As with any other animal you aren’t familiar with, it’s best to ask the owner before you approach and touch a sheep.
That way, they can direct you towards a more people-friendly, petting-loving sheep rather than the one that’s skittish of people and might try to run away or even nip at you. The owner may even be able to separate the sheep who want to be petted from the rest of the flock (or herd) to minimize any possible risks or issues.
If there isn’t an owner visible or easily accessible, please stay on your side of the fence. The sheep aren’t likely to crowd you, but they will probably feel safer with a barrier between you.
Then, you can still watch the sheep through the fence. And if any sheep come up to you at the fence? Those are most probably the well-socialized animals who would be okay with a few gentle pats.
This way you can look at or even pet a sheep safely – and avoid any issues with trespassing or trampling. Of the two, trespassing is the far more likely issue. But still – staying on your side of the fence keeps everyone (including the sheep) safer.
How to Raise Sheep Who Enjoy Being Pets
The best way to raise sheep who enjoy being pets (and being petted) is to raise them yourself. Bottle feeding a lamb is a sure way to become its favorite person. In fact, bottle-fed lambs will follow whoever feeds it because to them, you’re its mom!
My mother-in-law bottle-fed and raised lambs – and her stories are fantastic. She doesn’t recommend trying to raise more than a few orphaned or abandoned lambs at once, though. Trying to save hundreds was overwhelming for her. And the memory caused her to tear up.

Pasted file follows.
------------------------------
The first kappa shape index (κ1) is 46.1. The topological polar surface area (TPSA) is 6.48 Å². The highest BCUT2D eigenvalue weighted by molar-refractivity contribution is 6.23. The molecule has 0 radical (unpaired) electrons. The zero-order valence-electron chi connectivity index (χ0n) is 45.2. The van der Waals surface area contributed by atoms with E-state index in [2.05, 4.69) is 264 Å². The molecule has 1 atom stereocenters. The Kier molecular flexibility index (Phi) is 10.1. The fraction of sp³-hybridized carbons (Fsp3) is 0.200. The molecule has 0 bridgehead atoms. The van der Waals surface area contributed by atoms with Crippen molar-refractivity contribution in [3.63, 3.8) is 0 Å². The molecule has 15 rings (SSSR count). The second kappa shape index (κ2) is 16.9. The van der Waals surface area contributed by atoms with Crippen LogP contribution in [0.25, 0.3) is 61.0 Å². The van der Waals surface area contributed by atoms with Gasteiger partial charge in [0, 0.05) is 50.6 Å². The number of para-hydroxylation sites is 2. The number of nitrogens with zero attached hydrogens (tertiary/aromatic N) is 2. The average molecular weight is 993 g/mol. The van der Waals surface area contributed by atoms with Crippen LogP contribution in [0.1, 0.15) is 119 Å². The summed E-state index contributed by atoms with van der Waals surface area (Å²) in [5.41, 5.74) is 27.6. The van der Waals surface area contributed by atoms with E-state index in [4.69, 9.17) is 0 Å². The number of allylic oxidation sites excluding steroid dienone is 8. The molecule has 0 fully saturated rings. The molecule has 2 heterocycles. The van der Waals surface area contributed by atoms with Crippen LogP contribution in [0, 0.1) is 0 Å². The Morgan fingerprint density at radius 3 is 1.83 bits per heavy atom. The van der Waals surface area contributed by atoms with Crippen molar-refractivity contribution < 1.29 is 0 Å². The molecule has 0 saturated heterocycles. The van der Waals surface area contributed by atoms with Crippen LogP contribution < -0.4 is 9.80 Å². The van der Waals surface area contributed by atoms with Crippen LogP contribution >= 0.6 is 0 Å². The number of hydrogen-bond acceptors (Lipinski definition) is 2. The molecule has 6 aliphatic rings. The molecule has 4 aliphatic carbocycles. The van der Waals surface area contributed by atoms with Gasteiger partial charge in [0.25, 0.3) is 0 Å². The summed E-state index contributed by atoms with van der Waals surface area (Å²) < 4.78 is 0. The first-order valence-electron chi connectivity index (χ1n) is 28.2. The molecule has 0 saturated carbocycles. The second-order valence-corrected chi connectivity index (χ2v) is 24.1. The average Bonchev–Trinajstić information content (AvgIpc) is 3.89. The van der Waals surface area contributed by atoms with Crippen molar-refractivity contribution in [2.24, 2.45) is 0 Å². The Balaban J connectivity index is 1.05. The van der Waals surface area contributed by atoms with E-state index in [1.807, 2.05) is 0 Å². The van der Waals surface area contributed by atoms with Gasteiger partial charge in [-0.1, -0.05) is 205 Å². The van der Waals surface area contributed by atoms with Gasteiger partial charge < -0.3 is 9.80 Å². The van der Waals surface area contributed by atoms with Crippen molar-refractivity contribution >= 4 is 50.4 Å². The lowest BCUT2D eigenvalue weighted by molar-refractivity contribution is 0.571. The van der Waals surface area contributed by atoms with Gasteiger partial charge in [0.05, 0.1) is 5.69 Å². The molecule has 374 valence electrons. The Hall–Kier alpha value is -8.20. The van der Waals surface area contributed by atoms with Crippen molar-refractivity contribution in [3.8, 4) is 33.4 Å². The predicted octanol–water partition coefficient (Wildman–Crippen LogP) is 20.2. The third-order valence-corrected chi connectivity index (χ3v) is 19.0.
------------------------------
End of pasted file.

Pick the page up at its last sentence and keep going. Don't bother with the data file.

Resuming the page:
Instead, if you’re raising sheep as pets, then you may only want to focus on raising one or two lambs at any given time. That will result in far less heartache – or risk of losing any lambs.
But once you’ve raised that lamb, they’ll love and follow you. And if you spent a good amount of time petting, holding, and/or stroking them while feeding them, those sheep are going to be great pets. They’ll still enjoy being petted even as a grown sheep.
If you aren’t able to raise the sheep as a bottle-fed lamb, you can still have a sheep as a pet. Just give that sheep plenty of time to adjust to you – and to overcome its natural instincts to run from anything that’s a potential danger.
And if you want your sheep to enjoy being around multiple people? Make sure that you socialize it to lots of people. That way, your sheep is far more likely to enjoy being pet by more people. They may even go up to strangers for a pat that way, too.
Can I raise a sheep in my backyard? Sheep make great pets, provided they have enough room in your backyard and your local laws or city code allow them. As sheep are a social animal, keep in mind that you will need at least two – and preferably 5-6 for your small flock.
Are sheep intelligent? Sheep are herd animals with an intelligence just below pigs and on par with cattle. They are able to recognize and remember specific faces and emotions, including that of humans. Sheep can be trained.
Can you train a sheep like a dog? Sheep can be clicker trained and/or trained to be led by a halter for shows or other events. Training may take time and patience. Like dogs, sheep can be trained to respond to their names.
It’s important to learn from your own experience, but it’s also smart to also learn from others. These are the sources used in this article and in our personal research to be more informed as homesteaders.
- Coulon M, Nowak R, Peyrat J, Chandèze H, Boissy A, Boivin X (2015) Do Lambs Perceive Regular Human Stroking as Pleasant? Behavior and Heart Rate Variability Analyses. PLoS ONE 10(2): e0118617. https://doi.org/10.1371/journal.pone.0118617
- Interviews and stories with my mother-in-law, who was raised on a farm, and her father kept a flock of sheep.
- “Sheep.” Wikipedia, Wikimedia Foundation, 28 Jan. 2020, https://en.wikipedia.org/wiki/Sheep#Intelligence_and_learning_ability